People in the cemetery watch you back

Forgotten Faces: A Window Into Our Immigrant Past (Forgotten Faces - America's Lost History)Forgotten Faces: A Window Into Our Immigrant Past by Ronald William Horne
My rating: 4 of 5 stars

Morbid Curiosity #8 featured a story by sculptor Mary Jo Bole, who worked at the Dedouch Factory learning the techniques they used to create the photographic ceramic plaques that adorn graveyards across the US. Dedouch subsequently sold its technology to a Canadian company. I mention this as a little background on the tenuous modern survival of memorial photo plaques on gravestones. Forgotten Faces glosses briefly over the existence of modern plaques in its aim to document antique photographs.

In fact, I was shocked to find there wasn’t already a book about ceramic memorial photos. The subject is touched on in Secure the Shadow, but Forgotten Faces is the first book to document 350 photographic mementos, mostly showing people whose images have otherwise evaporated from history.

In this book, some of the photo plaques are gathered into “galleries” of similar images. Particularly touching were the children’s pages, with a naked infant (who didn’t survive a year) stretched out on a velvet cloth and nine-year-old Alice with her dolly in her arms. I also liked the collection of couples from Colma, California’s Italian Cemetery. Arms around each other or with the bride leaning against her groom’s shoulder: these people look familiar, like relatives caught at the happiest moments of their lives. I wonder if Heaven for them is symbolized in the photos that memorialize them.

Forgotten Faces is a beautiful book, but a very strange one, too. Sometimes the photographs are labeled by which cemetery they came from. Other times, the cemetery is vaguely indicated as in “rural Northern California” or some such. I preferred the pages that not only displayed the memorial portraits, but also showed the monuments they adorn, along with their position in the cemetery. That sort of documentation strikes me as crucial, should the portraits ever go missing — or perhaps, turn up in an unscrupulous secondhand shop and need to be returned to their rightful places.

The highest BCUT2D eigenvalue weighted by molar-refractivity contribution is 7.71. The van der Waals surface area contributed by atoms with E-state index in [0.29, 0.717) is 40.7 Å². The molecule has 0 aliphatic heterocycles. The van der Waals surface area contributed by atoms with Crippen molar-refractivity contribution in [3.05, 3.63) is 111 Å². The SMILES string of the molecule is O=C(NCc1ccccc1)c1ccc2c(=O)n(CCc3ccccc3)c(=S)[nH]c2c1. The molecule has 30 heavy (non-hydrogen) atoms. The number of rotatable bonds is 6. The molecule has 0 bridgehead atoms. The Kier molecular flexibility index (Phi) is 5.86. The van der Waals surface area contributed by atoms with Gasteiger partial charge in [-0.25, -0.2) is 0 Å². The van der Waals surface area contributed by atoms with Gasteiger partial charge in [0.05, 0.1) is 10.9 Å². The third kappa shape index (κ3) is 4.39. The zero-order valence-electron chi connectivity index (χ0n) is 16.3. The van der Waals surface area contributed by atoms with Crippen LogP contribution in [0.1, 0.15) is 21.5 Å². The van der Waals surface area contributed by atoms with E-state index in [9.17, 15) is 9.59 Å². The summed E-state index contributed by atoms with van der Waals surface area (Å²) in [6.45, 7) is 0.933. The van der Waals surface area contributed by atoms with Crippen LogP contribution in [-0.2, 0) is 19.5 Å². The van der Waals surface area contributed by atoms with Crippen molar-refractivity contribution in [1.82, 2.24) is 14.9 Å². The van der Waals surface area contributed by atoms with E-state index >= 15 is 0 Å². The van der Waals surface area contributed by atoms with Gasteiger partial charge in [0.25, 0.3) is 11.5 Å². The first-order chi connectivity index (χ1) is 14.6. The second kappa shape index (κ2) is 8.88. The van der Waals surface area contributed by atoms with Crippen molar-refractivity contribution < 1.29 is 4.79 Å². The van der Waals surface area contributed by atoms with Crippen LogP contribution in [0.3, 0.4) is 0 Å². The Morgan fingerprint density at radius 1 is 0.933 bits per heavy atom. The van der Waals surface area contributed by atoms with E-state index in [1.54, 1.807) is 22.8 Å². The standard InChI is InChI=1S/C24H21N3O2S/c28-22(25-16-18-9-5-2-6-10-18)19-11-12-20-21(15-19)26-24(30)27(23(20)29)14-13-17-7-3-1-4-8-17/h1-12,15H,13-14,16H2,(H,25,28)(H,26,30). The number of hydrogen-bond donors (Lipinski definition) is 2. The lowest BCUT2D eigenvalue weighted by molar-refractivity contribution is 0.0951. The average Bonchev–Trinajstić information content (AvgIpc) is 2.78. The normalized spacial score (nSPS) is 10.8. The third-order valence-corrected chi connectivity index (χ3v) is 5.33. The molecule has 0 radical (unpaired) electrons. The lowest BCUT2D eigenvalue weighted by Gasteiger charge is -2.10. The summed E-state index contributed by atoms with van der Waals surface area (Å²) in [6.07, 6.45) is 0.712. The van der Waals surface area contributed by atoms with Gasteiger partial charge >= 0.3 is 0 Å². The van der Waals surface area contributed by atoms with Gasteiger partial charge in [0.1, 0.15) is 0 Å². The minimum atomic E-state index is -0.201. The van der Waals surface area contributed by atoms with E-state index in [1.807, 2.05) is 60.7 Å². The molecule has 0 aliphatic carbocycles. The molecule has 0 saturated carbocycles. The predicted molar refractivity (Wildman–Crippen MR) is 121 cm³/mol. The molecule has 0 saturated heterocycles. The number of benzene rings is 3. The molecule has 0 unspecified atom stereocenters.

Throughout the book thoughts and images that gave me pause, like the remark, “In our sample of 500 portraits, two out of every three subjects died before reaching the age 30.” A page that displays three postmortem photos of babies comments that the rate of infant mortality was so high that parents often did not name their children until after their first birthdays. Six postmortem photos from the Italian Cemetery are gathered onto two pages with the comment that sometimes the corpse’s eyes were intentionally opened before the photograph was taken, in order to capture the deceased in a more “lifelike” pose. The effect is as creepy as you can imagine.

Since one “gallery” in the book collects the “Fashions of the Age” from high lace collars to furs to the variable width of men’s lapels, a student of historical costuming could find this book an invaluable resource.

Several photographers other than Horne contribute images to the book. Richard Meyer, former editor of the Association for Gravestone Studies’ journal Markers, and British photographer Cathy Ward provide images from Hawaiian and European graveyards. While the memorial photographs they document are striking and curious, I’m not sure their inclusion benefits the book at hand. It makes it feel jumbled.

I guess what I would have preferred to see was a brief recap of the history of personal images on grave monuments from the kings of stone in the European cathedrals to the invention of photography, which brought recording of an individual loved one into the reach of even first-generation immigrants. I suspect Horne might get around to that, as he plans to continue his documentation of these rare and fragile artifacts.

Please support his work and buy this book: Forgotten Faces: A Window Into Our Immigrant Past (Forgotten Faces – America’s Lost History)

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One response to “People in the cemetery watch you back

  1. Pingback: Colma, Before the Graveyards | Cemetery Travel: Adventures in Graveyards Around the World

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